Arrangements for Mode of Settlement: You may arrange a mode of Settlement by proper written request to Prudential. If, at your death, no Mode of Settlement has been arranged for an amount of your Employee Life Insurance, the Beneficiary and Prudential may then mutually agree on a Mode of Settlement for that amount.

SMF ¶ 20 (emphasis added); Def.'s Exs. 18-19. Pls.' Exs. 1-2, ECF No. 150.

         One mode of settlement was the establishment of a retained asset account, which Prudential called an Alliance Account, for life insurance beneficiaries. SMF ¶ 13. When paid through an Alliance Account, the beneficiary receives a draft book that she can use to write drafts against the funds in the account; a beneficiary can obtain the full value of the account at any time by writing a draft to herself for the full account balance. SMF ¶ 14. Interest accrues on the account daily and is credited monthly. SMF ¶¶ 13, 15. Until the drafts written by beneficiaries clear, Prudential can invest the funds it holds, the “retained assets, ” and retain any profit or loss, minus the interest credited to the Alliance Accounts. ¶ 17.

         JPMorgan updated the summary plan description (SPD) that applied to its plans effective January 1, 2008, to reflect the use of the Alliance Account:

How Benefits Are Paid
Generally, benefits will be paid to your beneficiary through Prudential's Alliance Account. The Alliance Account® is a personalized interest-bearing account for beneficiaries of group life or AD&D [accidental death & dismemberment] insurance. Prudential will open an interest-bearing account in your beneficiary's name (or your name in the event of the accelerated benefit option) the next business day after the claim is paid. An Alliance Account® is not available for payments less than $10, 000, payments to individuals residing outside the United States and its territories, and certain other payments. Such payments will be paid in a single lump-sum check.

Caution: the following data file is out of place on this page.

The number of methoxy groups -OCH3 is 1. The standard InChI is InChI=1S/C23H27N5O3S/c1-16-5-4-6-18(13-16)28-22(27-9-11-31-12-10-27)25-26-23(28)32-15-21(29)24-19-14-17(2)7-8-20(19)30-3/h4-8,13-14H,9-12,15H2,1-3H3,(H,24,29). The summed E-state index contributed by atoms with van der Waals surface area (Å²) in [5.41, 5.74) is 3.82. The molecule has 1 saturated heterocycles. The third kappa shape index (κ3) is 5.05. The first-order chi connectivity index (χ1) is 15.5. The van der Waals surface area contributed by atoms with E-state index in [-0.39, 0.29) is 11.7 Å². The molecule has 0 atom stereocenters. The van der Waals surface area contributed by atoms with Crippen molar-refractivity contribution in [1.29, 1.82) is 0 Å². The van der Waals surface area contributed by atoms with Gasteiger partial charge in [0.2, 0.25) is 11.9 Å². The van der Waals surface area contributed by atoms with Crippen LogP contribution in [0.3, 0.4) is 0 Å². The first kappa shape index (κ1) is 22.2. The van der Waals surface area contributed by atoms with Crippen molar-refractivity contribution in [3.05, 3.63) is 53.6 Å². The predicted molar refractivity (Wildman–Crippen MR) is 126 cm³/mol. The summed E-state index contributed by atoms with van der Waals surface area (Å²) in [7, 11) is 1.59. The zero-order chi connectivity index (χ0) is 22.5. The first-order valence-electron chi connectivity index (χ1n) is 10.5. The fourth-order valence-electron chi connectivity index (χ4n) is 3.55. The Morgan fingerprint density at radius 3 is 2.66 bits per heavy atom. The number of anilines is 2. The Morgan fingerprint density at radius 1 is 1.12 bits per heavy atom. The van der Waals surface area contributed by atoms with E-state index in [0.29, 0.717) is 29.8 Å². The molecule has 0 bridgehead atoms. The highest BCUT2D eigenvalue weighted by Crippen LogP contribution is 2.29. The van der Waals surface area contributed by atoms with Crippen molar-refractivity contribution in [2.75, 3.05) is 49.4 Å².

SMF ¶ 24 (emphasis added); Def.'s Ex. 23, ECF No. 151-14. The JPMorgan Plan Document governing the JPMorgan plans states that “Each Plan shall be evidenced by an SPD describing its terms and conditions, which are hereby incorporated into the Program by reference.... To the extent that terms of this Program document and an SPD or Plan document conflict, the terms of this document shall apply.” SMF ¶ 25; Def.'s Ex. 1, ECF No. 151.

         Upon Susan Winters' death, her beneficiaries, Plaintiffs Huffman and Winters each became entitled to $96, 666.66 in benefits under the JPMorgan plan. SMF ¶ 42. Winters received two Alliance Payment Notifications reflecting establishment of the Alliance Account benefits due, which explained that Winters could withdraw the entire amount immediately, that her Alliance Account would earn interest, and that her Alliance Account was a “contractual obligation of The Prudential Insurance Company of America.” SMF ¶ 45. After Winters received an Alliance Account Kit, which included a settlement confirmation, book of blank drafts, and further information about the account, she wrote one draft for the balance of the account. SMF ¶¶ 46, 48. Huffman also received the Alliance Account Kit, and wrote a total of eleven drafts from his account. SMF ¶¶ 51, 54.

         2. ...